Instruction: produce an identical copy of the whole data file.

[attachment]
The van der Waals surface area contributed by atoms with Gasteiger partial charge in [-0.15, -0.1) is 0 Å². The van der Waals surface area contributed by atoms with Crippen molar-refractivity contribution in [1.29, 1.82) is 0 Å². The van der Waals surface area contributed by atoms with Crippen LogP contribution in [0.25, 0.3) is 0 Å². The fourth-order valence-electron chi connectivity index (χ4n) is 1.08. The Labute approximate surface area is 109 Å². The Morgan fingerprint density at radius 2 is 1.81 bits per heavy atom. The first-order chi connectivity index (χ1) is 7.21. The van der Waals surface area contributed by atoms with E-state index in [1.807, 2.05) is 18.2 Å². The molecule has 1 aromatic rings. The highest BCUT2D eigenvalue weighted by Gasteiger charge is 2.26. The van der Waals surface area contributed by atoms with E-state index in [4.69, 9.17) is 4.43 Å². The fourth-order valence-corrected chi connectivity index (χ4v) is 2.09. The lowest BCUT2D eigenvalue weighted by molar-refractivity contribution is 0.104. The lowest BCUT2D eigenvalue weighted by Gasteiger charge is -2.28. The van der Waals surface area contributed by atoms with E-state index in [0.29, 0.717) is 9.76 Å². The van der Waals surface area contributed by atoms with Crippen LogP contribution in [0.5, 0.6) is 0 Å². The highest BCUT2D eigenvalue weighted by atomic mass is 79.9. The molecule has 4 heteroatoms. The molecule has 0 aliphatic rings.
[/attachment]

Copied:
The van der Waals surface area contributed by atoms with Gasteiger partial charge in [-0.15, -0.1) is 0 Å². The van der Waals surface area contributed by atoms with Crippen molar-refractivity contribution in [1.29, 1.82) is 0 Å². The van der Waals surface area contributed by atoms with Crippen LogP contribution in [0.25, 0.3) is 0 Å². The fourth-order valence-electron chi connectivity index (χ4n) is 1.08. The Labute approximate surface area is 109 Å². The Morgan fingerprint density at radius 2 is 1.81 bits per heavy atom. The first-order chi connectivity index (χ1) is 7.21. The van der Waals surface area contributed by atoms with E-state index in [1.807, 2.05) is 18.2 Å². The molecule has 1 aromatic rings. The highest BCUT2D eigenvalue weighted by Gasteiger charge is 2.26. The van der Waals surface area contributed by atoms with E-state index in [4.69, 9.17) is 4.43 Å². The fourth-order valence-corrected chi connectivity index (χ4v) is 2.09. The lowest BCUT2D eigenvalue weighted by molar-refractivity contribution is 0.104. The lowest BCUT2D eigenvalue weighted by Gasteiger charge is -2.28. The van der Waals surface area contributed by atoms with E-state index in [0.29, 0.717) is 9.76 Å². The van der Waals surface area contributed by atoms with Crippen LogP contribution in [0.5, 0.6) is 0 Å². The highest BCUT2D eigenvalue weighted by atomic mass is 79.9. The molecule has 4 heteroatoms. The molecule has 0 aliphatic rings.